‘The Black Opera’ by Mary Gentle.
THE PROS: The story. It’s really more than enough for me. And the world. And her writing style. But let’s take them one at a time, I guess.
The World: Musicodramma—sung mass and opera—can cause miracles. Zombies and ghosts are real.
The Story: A librettist, fallen on hard times, gets an offer from King Ferdinand. He’s needed to write an opera. Not just any opera. This is a counter-opera. A secret society, the Prince’s Men, are putting together an opera to make Vesuvius blow and raise Satan, who they believe to be the only being that actually cares about Earth.
They track down a composer, enough singers, and the work crew. Then the main character, Conrad, gets a shock. The love of his life shows up. And she’s married to the composer. Things are tense, they get better, the whole company ends up living underground with armed guards to protect them from the Prince’s Men.
You find out later that the reason the counter-opera has been almost good, but not perfect is that the composer is also the composer for the Black Opera, the one designed to blow Vesuvius. And it gets worse. His wife is the leader of the Prince’s Men in Naples. And she’s the lead in the Black Opera. In life, she was a wonderful soprano. But, she’s one of the Returned Dead, which makes her voice all the better. She doesn’t have the same constraints.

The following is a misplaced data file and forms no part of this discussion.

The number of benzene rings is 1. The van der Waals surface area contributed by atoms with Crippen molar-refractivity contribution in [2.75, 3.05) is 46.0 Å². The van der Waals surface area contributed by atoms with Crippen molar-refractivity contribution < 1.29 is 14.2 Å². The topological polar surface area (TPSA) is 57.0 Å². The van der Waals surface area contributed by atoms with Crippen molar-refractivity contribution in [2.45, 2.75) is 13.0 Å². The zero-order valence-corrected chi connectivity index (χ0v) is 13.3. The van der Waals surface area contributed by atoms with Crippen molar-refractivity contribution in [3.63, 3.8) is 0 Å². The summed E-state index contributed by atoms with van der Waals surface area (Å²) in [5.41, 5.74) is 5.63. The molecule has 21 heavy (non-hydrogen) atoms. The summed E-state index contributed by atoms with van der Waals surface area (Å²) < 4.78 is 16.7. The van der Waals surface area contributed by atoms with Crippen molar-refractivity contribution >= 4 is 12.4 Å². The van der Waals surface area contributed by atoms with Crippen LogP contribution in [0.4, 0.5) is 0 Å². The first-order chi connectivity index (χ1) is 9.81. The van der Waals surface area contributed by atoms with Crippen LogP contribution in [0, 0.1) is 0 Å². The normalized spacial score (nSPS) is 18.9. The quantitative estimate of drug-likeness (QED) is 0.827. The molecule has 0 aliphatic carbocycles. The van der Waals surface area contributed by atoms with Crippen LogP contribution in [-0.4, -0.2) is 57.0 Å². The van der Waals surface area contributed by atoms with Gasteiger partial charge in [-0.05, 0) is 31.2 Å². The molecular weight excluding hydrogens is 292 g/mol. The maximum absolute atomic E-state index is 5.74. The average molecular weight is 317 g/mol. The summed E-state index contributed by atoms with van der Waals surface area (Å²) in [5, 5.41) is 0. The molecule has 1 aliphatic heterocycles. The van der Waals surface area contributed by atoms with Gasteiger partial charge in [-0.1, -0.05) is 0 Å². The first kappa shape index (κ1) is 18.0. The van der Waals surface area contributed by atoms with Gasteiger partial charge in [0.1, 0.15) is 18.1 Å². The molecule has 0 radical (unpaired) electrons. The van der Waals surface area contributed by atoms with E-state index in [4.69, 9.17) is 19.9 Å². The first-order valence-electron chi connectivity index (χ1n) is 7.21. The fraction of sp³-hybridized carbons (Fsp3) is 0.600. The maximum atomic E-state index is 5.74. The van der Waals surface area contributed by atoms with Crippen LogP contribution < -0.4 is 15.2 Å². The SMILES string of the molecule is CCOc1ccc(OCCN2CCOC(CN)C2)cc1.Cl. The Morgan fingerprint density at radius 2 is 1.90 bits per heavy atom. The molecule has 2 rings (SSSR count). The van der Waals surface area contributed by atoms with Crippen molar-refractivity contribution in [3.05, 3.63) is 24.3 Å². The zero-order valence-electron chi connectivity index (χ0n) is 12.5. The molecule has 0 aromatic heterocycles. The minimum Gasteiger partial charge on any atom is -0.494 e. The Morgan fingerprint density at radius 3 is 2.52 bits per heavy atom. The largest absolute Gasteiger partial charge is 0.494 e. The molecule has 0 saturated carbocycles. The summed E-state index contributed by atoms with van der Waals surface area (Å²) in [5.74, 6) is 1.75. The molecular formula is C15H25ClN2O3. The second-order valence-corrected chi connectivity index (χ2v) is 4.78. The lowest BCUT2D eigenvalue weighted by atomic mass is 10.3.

I won’t ruin the end, but it all ties up very well, I can assure you of that much.
The Style: I don’t know what it is, but, somehow, it all comes as a shock. Like, everything. Gentle manages to bring you into a realistic world of backstage opera, complete with sniping and sleepless nights, and then just throws some hideous twist at you that forces you to keep turning the pages.
THE CONS: I’ll get right to it: the basic conventions. Grammar and sentence structure. Many times, I had absolutely no idea what she was actually trying to say. If the book hadn’t been so good, I would have put it down for that. But I can’t put all the blame on Gentle for that. Not at all. She, in theory, had an editor, as the book went through a publishing house. How did the editor not catch this? I don’t know.
Also, there was a scene that bothered me. ‘Time passed’ was, to itself, a scene. Which doesn’t make sense. A scene break is used to show that time passed in which nothing significant happened. No point in writing it out.
And then the end. The last ten chapters could have been cut to five, or even three. There were ten chapters after the climax. And some important things happened. But a lot of the walking away from the volcano could have been summed up, I think.
All in all? I’d say read it. Now. Go find a copy and just devour it. It overcame all of it’s issues to get a four star rating, in my book.